"Women who lead a sedentary lifestyle have faster-ageing cells than those who exercise every day," BBC News reports.
This research looked at telomeres – often likened to the caps at the end of shoelaces, they are made up of molecules that protect strands of chromosomes from "fraying".
Telomeres shorten every time the genetic information in cells is duplicated. It's believed that this leads to cell ageing and death.
In a sample of older women, the researchers looked at whether there was an association between time spent sitting down and telomere length.
Telomeres are measured in the small sections of nucleic acids that make up DNA, known as base pairs.
Among women in the study who did less than about 40 minutes of physical activity a day, those who sat longest had shorter telomeres by an average 170 base pairs.
The researchers say telomeres shorten at a rate of 21 base pairs a year – using a rough "back of a fag packet" calculation, 170 equals about eight years.
Sitting time did not seem linked to telomere length for women who did at least 30 minutes of physical activity a day.
We don't know whether the results apply to men or younger people.
And, importantly, as the study only looked at the women's activity levels and telomeres at one point in time, we don't know whether activity levels or sitting causes telomeres to shorten.
Still, arguably, most of us would benefit from spending less time sitting down.
The study was carried out by researchers from the University of California, San Diego State University, the State University of New York at Buffalo, the University of Washington, the Fred Hutchinson Cancer Research Centre, George Washington University, the University of Florida and Northwestern University, all in the US.
It was funded by the US National Heart, Lung and Blood Institute.
All of the UK media outlets that covered the study implied that a direct cause and effect relationship between sitting down and cell ageing had been proven.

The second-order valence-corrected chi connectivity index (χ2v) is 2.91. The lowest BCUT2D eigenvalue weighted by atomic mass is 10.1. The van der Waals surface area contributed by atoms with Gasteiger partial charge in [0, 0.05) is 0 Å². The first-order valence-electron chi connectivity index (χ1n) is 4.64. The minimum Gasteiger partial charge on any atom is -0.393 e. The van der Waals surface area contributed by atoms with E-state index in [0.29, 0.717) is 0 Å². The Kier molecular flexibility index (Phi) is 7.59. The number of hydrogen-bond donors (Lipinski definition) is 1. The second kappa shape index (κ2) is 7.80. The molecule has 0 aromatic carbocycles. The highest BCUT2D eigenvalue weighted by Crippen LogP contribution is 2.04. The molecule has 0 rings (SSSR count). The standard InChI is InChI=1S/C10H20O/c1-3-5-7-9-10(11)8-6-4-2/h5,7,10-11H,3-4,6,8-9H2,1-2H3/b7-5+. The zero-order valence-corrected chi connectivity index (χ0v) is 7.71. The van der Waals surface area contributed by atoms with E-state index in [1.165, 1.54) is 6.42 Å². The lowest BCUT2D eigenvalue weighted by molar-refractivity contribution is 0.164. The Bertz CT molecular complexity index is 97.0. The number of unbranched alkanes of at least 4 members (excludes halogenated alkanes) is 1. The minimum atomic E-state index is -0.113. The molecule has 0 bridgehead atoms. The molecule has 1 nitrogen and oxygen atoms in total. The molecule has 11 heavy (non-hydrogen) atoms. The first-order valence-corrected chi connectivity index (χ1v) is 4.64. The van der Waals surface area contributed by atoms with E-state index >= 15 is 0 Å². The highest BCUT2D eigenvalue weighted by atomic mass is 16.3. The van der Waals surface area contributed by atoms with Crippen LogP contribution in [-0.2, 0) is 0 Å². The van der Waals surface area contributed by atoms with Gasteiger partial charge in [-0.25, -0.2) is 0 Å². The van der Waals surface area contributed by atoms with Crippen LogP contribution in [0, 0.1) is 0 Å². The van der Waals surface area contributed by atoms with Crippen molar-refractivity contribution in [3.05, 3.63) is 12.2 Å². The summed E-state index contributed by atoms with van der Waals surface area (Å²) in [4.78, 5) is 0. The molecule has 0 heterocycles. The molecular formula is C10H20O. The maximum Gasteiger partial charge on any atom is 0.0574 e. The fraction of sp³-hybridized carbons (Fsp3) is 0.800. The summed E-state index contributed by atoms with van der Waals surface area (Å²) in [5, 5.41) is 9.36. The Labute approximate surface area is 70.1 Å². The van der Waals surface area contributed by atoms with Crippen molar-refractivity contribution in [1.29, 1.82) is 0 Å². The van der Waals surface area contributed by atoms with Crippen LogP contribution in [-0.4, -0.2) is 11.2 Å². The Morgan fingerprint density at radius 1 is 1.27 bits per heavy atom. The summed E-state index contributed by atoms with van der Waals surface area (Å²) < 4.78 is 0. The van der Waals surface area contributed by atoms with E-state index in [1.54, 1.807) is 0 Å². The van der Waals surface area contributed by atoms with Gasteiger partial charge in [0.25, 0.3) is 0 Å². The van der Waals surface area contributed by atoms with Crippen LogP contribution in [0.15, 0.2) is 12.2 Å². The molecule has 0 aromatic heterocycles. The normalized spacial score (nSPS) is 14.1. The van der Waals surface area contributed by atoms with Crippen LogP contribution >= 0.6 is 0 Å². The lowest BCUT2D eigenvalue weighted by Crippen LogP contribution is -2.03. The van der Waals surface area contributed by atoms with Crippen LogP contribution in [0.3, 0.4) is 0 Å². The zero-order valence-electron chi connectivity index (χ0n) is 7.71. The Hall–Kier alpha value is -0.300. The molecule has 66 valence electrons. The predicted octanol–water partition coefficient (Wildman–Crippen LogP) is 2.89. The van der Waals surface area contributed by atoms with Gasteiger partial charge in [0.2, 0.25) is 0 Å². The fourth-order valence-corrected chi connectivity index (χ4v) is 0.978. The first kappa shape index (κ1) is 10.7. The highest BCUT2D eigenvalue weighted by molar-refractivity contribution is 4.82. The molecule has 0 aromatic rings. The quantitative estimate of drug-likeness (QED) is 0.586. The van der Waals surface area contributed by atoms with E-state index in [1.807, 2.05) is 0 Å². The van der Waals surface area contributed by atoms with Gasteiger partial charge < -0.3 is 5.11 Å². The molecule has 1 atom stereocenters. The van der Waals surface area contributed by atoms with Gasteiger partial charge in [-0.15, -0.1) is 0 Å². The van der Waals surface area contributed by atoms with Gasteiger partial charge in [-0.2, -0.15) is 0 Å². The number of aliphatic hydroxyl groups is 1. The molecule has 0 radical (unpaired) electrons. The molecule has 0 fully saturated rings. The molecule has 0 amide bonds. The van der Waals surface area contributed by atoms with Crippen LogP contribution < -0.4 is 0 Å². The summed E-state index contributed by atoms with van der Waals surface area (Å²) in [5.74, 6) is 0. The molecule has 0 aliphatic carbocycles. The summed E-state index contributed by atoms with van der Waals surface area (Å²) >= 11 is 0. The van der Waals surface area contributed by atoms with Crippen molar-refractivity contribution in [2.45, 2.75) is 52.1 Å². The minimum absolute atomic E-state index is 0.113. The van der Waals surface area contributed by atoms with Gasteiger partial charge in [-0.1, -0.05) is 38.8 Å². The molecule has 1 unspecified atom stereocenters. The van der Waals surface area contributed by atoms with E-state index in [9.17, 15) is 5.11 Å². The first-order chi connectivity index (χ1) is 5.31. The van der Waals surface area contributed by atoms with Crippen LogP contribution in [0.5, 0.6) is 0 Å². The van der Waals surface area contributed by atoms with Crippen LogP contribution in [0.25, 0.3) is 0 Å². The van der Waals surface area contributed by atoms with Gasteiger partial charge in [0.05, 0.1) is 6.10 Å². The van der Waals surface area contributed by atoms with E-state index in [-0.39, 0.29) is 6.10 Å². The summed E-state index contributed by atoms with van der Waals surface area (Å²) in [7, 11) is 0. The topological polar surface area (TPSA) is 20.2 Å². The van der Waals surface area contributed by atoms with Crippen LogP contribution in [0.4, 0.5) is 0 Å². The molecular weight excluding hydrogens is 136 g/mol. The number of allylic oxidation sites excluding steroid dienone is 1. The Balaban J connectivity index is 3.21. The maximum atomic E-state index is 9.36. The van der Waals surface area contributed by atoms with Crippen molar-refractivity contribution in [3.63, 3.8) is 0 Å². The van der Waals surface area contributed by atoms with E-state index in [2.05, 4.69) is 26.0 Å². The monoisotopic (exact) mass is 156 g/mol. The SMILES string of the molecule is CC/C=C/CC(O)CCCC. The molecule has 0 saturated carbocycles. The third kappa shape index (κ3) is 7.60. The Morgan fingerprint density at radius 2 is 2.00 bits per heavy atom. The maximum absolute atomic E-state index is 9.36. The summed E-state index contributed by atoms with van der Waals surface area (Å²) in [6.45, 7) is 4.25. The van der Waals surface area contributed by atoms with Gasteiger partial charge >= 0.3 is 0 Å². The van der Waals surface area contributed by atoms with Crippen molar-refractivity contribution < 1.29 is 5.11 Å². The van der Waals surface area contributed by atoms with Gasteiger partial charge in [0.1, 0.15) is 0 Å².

For example, the Mail's headline stated that, "Women who spend at least 10 hours on their backsides each day speed up their aging process."
This is untrue. While there certainly seems to be an association worthy of further research, no causal link has been established.
This cross-sectional study used data from women taking part in a much bigger study of health called the Women's Health Initiative.
Cross-sectional studies can find correlations between different factors – in this case, sitting time and telomere length.
But because this type of study only looks at one point in time, researchers can't say which factor happened first, so it's not very useful for telling us whether one causes the other.
Researchers used information about 1,481 women aged over 65 who'd taken part in various sub-studies of the Women's Health Initiative.
They used information from women who'd had their physical activity measured using accelerometers (devices that measure movement) and had also given DNA samples that had been tested for telomere length.
After accounting for other factors, they looked at whether telomere length was linked to the amount of time spent sitting.
The information about physical activity was measured over one week, during which time women wore their accelerometer all the time, except when bathing or swimming.
Women taking part also completed a questionnaire about their physical activity and kept a record of their sleep. Telomere length was measured from DNA in blood cells.
The researchers took account of the following possible confounding factors:
They also redid their calculations to divide the women into those who did more or less than the average amount of physical activity (about 40 minutes).
They then looked at the link between time spent sitting and telomere length for women who did more or less than 40 minutes physical activity a day.
They also looked at the link between sitting and telomere length for women who did 30 minutes or more a day, the recommended activity level for all adults.